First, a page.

If Barry spends too much time away from the football team, there are only two possible outcomes.  (1)  His players will decide that while the cat is away the mouse will play.  They will begin to sneak around a bit and either find trouble or trouble will find them.  The direct result might be a situation similar to the one at Notre Dame in Holtz's last few seasons there.  The players managed to land the program on probation when Lou was preoccupied with he and his wife's health problems.  (2)  The players and program will not get in trouble, but the loss of the coach's single-minded attention will result in more losses and fewer wins.  Fewer wins for the football program will result in unhappy alumni.  Unhappy alumni are not going to open their wallets at fundraisers organized by the athletic director, especially to the head coach that they view as responsible for those losses.  The whole thing then potentially becomes a vicious circle.  Because of losses on the football field, Barry works harder to raise funds to meet the budget and has to spend less time on film review and with the players.  The players, without the undivided attention of one of the top coaches in the conference, do not perform as well and lose more often…

The only possible way that this recent development makes sense is if Barry wanted a raise, is looking to retire soon, nobody else wanted the position, or if Barry has the football program so healthy that it is on autopilot.  I doubt it is the final option, but only time will tell if it was any of the former ones.

Football Players in Other Sports at OSU

  Russ Rogers and Jim O'Brien have to be more than a little grateful to Jim Tressel right now.  While some coaches discourage their players from being in multiple sports on the college level, Tressel (and to his credit John Cooper) apparently do not.

 Nate Salley has been providing some serious depth for the Buckeye hoopsters.  Apparently O'Brien had all but forgotten Nate's desire to play both sports.  When Nate showed up one morning to practice with the team, he was uncertain how to find a way into the building and just started pounding on a locked door.  Jim was getting annoyed with whoever was pounding on the door and wanted someone to run that individual off only to discover it was Nate coming to play basketball.  Maybe Salley is not going to set the world on fire, but he has provided some needed minutes for a team beset with injuries.

Russ Rogers has had an embarrassment of riches on the Buckeye Track Team.  Mike D'Andrea, Drew Carter, Harlen Jacobs, Maurice Hall, Michael Jenkins, and Brandon Mitchell are some of the football players who are competing in two sports.  Drew Carter in particular deserves special mention as he has been winning the long jump event at multiple meets.  He recently jumped a distance of over 24 feet and just missed gaining a provisional qualification for the NCAAs this Spring.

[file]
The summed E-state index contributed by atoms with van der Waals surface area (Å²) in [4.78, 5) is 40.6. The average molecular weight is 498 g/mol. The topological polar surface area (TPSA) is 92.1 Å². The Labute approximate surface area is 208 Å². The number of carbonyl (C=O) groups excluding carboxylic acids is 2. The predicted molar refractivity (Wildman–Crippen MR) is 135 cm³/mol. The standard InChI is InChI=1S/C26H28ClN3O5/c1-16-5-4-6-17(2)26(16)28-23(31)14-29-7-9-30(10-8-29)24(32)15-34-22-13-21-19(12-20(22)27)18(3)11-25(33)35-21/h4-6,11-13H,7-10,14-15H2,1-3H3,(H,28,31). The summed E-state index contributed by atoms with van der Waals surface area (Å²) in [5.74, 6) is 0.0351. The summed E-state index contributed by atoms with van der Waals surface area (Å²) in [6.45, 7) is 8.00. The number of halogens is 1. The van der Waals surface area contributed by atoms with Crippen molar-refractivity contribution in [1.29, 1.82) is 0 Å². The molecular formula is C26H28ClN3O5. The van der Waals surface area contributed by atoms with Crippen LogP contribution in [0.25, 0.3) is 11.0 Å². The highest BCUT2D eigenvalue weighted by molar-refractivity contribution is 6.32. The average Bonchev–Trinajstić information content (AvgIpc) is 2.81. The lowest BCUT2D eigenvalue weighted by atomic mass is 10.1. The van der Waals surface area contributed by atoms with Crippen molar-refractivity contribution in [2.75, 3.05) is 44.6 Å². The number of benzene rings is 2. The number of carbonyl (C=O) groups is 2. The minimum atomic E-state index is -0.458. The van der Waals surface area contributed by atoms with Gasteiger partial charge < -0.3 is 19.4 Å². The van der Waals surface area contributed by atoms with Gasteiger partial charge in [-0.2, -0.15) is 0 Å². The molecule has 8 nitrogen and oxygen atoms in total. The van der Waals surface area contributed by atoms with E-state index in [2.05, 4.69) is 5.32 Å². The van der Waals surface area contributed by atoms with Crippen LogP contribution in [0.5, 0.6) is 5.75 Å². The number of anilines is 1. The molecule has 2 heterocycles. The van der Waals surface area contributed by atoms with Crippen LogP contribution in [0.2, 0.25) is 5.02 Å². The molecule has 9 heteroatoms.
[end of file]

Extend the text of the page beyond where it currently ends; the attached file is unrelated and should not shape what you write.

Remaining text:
Apparently, the football team has some very talented athletes – which is good news for Ohio State but very unwelcome news to this fall's opponents.

Walton Hired By Saban

Nick Saban, a former Ohio State assistant, recently hired Tim Walton to coach defensive backs at LSU. 

Buckeye fans will remember Tim from the early 1990's.  He played defensive back and was a part of the 1993 squad which finished 10-1-1.  Since leaving OSU, Tim has been working hard advancing through the ranks as a young coach and making some noise along the way.  He served 4 years at Bowling Green as running backs and defensive secondary coach.  In 2000, he accepted a position at Memphis University where for the next two seasons his secondary performed well above expectations.  This caught the eye of Paul Pasqualoni when Syracuse had a position open in 2002, and he brought Tim aboard.

The latest move for Tim Walton is an excellent opportunity.  Saban is a coach who is on the rise at a successful program – which means his assistants that do well will get great opportunities to advance even further in the coaching ranks.  The secondary lost three starters this past season and will be a young group, but the talent is there for Tim to work with and develop.  If he can help create the kind of defense Saban loves and the SEC fears, look for Tim to get another promotion – and soon.  Maybe he will even end up back at Ohio State when the inevitable raids on the Buckeye coaching staff begin…

If You can Beat ‘em, You Get to Join ‘em!

I am once again impressed with the personnel decisions of Bob Stoops.  In 1999, Bob lost Leach to Texas Tech.  He replaced him with Mark Mangino and won a national championship in 2000.  In 2001, the Sooners struggled mightily to gain even the shortest of distances in the running game.  Mangino left for the head coaching job at Kansas after the season, and Bob promoted Chuck Long to the position of Offensive Coordinator.  Meanwhile, he scouted for the exact right man to help what ailed his spread offense.  He found him in Kevin Wilson.  Wilson had been the architect behind a Northwestern spread attack that was based upon the run setting up the pass (the opposite of OU's attack).  Within just one season, Wilson transformed OU from a soft team that could not run the football to a balanced offense that was as physical as anyone in the nation.  When the annual Sooner staff raids commenced this season and Bob Stoops lost his tight ends/special teams coach Kevin Hayes to the Cincinnati Bengals, he looked around to find the right man for the position.  His hire?  Bob landed Kevin Sumlin.

Sumlin spent this past season at Texas A&M.  Only 38, Slocum placed him in charge of reviving the offense when they averaged only 16 points in their first three games.  Sumlin not only brought the offense back to life, he had it walking on water the rest of the season with a stellar 33 points per game average – including an upset of then #1 Oklahoma.  After the season, Kevin accepted a position at Colorado, but when Stoops called – he appears to have all but broken a leg trying to get to reach Norman to accept the position.

I am just very impressed with the coaching staffs at Oklahoma, Southern California, Ohio State, and Arizona State right now.  They are positioning themselves for long-term success with quality individuals who seem to understand the game of football.  Oklahoma deserves particular kudos for Bob Stoops' ability to replace multiple coordinators who left for head coaching positions and each time actually improving the performance of the team with the new hire.